Post v. Supervisors - 105 U.S. 667 (1881)
U.S. Supreme Court
Post v. Supervisors, 105 U.S. 667 (1881)
Post v. Supervisors
105 U.S. 667
1. Whether a seeming act of the legislature is or is not a law is a judicial question to be determined by the court, and not a question of fact to be tried by a jury.
2. The construction uniformly given to the constitution of a state by its highest court is binding on the courts of the United States as a rule of decision.
3. An act of the legislature of a state which has been held by its highest court not to be a statute of that state because never passed as its constitution requires cannot be held by the courts of the United States, upon the same evidence between different parties, to be a law of the state, although referred to in later statutes of the state as an existing law and assumed to be such in earlier cases in the state court in which its validity was not, and by the settled practice of that court could not be, controverted.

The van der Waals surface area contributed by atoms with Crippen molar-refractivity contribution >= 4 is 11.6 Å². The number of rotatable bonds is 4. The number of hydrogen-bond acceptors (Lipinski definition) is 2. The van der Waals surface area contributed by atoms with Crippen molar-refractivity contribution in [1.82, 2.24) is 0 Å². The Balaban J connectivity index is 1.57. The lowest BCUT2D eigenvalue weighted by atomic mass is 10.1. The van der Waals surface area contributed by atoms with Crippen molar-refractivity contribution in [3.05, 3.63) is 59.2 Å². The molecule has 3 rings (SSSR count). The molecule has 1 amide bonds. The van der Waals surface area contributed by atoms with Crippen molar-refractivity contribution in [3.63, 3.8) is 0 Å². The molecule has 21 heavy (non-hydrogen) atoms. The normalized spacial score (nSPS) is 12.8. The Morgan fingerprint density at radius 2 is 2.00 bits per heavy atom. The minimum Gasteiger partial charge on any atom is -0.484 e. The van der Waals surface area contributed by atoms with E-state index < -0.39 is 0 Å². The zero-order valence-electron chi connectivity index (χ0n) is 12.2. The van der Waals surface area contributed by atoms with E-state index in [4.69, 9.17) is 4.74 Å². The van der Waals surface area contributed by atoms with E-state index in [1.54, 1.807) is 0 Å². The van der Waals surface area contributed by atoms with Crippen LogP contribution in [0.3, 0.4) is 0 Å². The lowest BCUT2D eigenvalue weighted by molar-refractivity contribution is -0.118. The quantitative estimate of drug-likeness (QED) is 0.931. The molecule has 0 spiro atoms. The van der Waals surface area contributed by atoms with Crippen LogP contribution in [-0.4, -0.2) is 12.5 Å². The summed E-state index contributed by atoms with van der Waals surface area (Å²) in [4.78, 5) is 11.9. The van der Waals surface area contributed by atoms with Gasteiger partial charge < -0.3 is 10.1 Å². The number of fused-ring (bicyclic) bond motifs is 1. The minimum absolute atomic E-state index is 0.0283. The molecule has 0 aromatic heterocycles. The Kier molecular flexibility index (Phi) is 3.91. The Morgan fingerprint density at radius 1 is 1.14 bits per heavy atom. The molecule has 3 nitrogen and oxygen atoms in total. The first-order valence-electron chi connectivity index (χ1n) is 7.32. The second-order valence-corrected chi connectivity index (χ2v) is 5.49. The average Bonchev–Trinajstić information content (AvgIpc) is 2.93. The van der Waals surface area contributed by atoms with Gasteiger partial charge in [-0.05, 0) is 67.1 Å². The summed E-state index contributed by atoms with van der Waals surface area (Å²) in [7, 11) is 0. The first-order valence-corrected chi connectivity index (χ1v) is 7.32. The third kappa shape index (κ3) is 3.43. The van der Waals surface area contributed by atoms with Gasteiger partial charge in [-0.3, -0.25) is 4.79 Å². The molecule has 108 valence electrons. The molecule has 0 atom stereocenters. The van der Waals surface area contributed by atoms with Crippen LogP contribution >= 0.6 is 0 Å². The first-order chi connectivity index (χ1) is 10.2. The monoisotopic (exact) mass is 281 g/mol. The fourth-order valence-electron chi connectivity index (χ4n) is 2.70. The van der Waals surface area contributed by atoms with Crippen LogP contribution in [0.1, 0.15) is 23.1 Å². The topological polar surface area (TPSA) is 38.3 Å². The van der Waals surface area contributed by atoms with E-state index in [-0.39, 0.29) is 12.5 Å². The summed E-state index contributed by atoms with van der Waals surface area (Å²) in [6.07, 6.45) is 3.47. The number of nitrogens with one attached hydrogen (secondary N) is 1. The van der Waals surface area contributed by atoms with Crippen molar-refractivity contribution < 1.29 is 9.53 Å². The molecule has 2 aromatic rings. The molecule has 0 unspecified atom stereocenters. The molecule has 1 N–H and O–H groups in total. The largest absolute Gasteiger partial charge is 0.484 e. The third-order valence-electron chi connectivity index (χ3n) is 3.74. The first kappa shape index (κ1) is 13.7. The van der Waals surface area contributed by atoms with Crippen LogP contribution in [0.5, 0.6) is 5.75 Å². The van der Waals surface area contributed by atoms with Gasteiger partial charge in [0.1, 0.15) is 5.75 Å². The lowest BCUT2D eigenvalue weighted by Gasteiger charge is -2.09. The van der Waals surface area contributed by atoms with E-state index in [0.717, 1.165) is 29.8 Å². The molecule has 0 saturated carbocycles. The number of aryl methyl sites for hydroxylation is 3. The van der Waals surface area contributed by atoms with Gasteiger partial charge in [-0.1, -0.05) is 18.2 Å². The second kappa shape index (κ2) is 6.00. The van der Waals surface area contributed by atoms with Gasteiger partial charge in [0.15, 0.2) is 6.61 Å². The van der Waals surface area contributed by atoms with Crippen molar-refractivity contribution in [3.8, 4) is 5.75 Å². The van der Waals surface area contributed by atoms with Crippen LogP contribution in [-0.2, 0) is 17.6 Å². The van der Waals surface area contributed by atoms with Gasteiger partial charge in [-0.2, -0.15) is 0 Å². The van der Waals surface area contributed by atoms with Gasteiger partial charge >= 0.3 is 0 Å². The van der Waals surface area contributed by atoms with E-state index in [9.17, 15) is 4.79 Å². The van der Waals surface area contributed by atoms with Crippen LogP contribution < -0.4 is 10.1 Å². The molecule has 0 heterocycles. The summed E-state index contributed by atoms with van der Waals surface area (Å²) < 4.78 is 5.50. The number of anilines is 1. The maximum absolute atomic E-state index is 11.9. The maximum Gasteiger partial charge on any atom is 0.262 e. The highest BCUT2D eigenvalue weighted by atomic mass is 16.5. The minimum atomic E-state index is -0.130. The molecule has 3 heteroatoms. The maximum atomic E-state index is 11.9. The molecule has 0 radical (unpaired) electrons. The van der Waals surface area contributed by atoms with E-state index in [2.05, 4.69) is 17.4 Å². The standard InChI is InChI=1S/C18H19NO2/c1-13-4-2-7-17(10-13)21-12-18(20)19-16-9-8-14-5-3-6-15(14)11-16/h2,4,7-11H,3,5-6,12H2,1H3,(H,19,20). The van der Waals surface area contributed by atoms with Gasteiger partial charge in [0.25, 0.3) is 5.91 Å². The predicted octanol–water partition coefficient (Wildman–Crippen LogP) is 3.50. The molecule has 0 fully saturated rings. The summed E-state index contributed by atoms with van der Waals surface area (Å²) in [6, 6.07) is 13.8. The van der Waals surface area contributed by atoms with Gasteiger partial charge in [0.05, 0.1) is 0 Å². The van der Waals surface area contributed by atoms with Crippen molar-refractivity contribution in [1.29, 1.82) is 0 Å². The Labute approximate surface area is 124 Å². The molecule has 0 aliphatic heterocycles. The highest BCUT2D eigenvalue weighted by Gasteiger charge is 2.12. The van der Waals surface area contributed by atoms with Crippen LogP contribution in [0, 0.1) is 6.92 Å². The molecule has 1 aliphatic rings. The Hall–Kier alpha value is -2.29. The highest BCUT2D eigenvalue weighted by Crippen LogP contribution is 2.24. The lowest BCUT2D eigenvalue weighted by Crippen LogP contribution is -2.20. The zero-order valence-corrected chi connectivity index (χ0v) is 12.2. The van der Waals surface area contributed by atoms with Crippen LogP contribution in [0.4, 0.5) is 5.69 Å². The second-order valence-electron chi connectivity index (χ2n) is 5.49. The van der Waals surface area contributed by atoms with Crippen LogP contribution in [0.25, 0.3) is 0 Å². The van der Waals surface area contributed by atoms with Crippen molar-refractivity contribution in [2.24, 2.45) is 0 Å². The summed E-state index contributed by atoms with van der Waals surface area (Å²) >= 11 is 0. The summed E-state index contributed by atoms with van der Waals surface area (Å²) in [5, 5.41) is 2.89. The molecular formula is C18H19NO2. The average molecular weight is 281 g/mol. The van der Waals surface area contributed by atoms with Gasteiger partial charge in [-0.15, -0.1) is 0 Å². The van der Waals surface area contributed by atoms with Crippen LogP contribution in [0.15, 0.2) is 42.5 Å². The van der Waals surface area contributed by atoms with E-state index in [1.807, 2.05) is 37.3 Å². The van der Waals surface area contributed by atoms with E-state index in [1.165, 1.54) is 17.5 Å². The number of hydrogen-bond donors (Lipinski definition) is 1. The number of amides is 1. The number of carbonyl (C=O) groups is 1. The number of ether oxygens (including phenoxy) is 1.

4. The act of the General Assembly of Illinois of Feb. 18, 1857, purporting to authorize the issue of certain municipal bonds is of no force or effect by reason of its not appearing by the legislative journals to have been passed as required by the Constitution of 1848.
5. Under the statute of Illinois of Feb. 12, 1849, copies of the original daily journals kept by the clerks of each house of the legislature, made by persons contracted with or employed for the purpose, in well bound books furnished
by the secretary of state and afterwards deposited and kept in his office, are official records, copies of which certified by him are competent evidence.
6. The printed journals of either house of a legislature, published in obedience to law, are competent evidence of its proceedings.
The facts are stated in the opinion of the Court.